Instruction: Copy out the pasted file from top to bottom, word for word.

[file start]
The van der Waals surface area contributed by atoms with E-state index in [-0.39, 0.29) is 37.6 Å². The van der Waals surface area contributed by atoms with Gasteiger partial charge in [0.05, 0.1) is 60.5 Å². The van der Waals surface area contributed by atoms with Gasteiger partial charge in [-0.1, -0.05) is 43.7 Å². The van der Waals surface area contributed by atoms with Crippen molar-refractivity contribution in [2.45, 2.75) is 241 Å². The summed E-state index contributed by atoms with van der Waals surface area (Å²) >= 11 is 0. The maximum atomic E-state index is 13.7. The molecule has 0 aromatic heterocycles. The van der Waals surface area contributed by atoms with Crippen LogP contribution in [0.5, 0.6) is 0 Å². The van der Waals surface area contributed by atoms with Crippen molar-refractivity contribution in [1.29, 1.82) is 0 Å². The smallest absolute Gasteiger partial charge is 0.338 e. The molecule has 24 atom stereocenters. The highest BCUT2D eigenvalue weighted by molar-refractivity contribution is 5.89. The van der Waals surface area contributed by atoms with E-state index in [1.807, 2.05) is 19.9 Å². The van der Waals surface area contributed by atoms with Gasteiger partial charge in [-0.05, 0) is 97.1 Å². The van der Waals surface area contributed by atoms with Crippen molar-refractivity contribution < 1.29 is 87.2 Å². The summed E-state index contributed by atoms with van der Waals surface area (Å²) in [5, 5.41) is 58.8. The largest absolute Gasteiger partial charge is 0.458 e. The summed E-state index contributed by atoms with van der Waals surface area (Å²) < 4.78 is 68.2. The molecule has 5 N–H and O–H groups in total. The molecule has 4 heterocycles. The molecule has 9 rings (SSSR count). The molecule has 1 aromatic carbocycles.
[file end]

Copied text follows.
The van der Waals surface area contributed by atoms with E-state index in [-0.39, 0.29) is 37.6 Å². The van der Waals surface area contributed by atoms with Gasteiger partial charge in [0.05, 0.1) is 60.5 Å². The van der Waals surface area contributed by atoms with Gasteiger partial charge in [-0.1, -0.05) is 43.7 Å². The van der Waals surface area contributed by atoms with Crippen molar-refractivity contribution in [2.45, 2.75) is 241 Å². The summed E-state index contributed by atoms with van der Waals surface area (Å²) >= 11 is 0. The maximum atomic E-state index is 13.7. The molecule has 0 aromatic heterocycles. The van der Waals surface area contributed by atoms with Crippen LogP contribution in [0.5, 0.6) is 0 Å². The van der Waals surface area contributed by atoms with Crippen molar-refractivity contribution in [1.29, 1.82) is 0 Å². The smallest absolute Gasteiger partial charge is 0.338 e. The molecule has 24 atom stereocenters. The highest BCUT2D eigenvalue weighted by molar-refractivity contribution is 5.89. The van der Waals surface area contributed by atoms with E-state index in [1.807, 2.05) is 19.9 Å². The van der Waals surface area contributed by atoms with Gasteiger partial charge in [-0.05, 0) is 97.1 Å². The van der Waals surface area contributed by atoms with Crippen molar-refractivity contribution < 1.29 is 87.2 Å². The summed E-state index contributed by atoms with van der Waals surface area (Å²) in [5, 5.41) is 58.8. The largest absolute Gasteiger partial charge is 0.458 e. The summed E-state index contributed by atoms with van der Waals surface area (Å²) < 4.78 is 68.2. The molecule has 5 N–H and O–H groups in total. The molecule has 4 heterocycles. The molecule has 9 rings (SSSR count). The molecule has 1 aromatic carbocycles.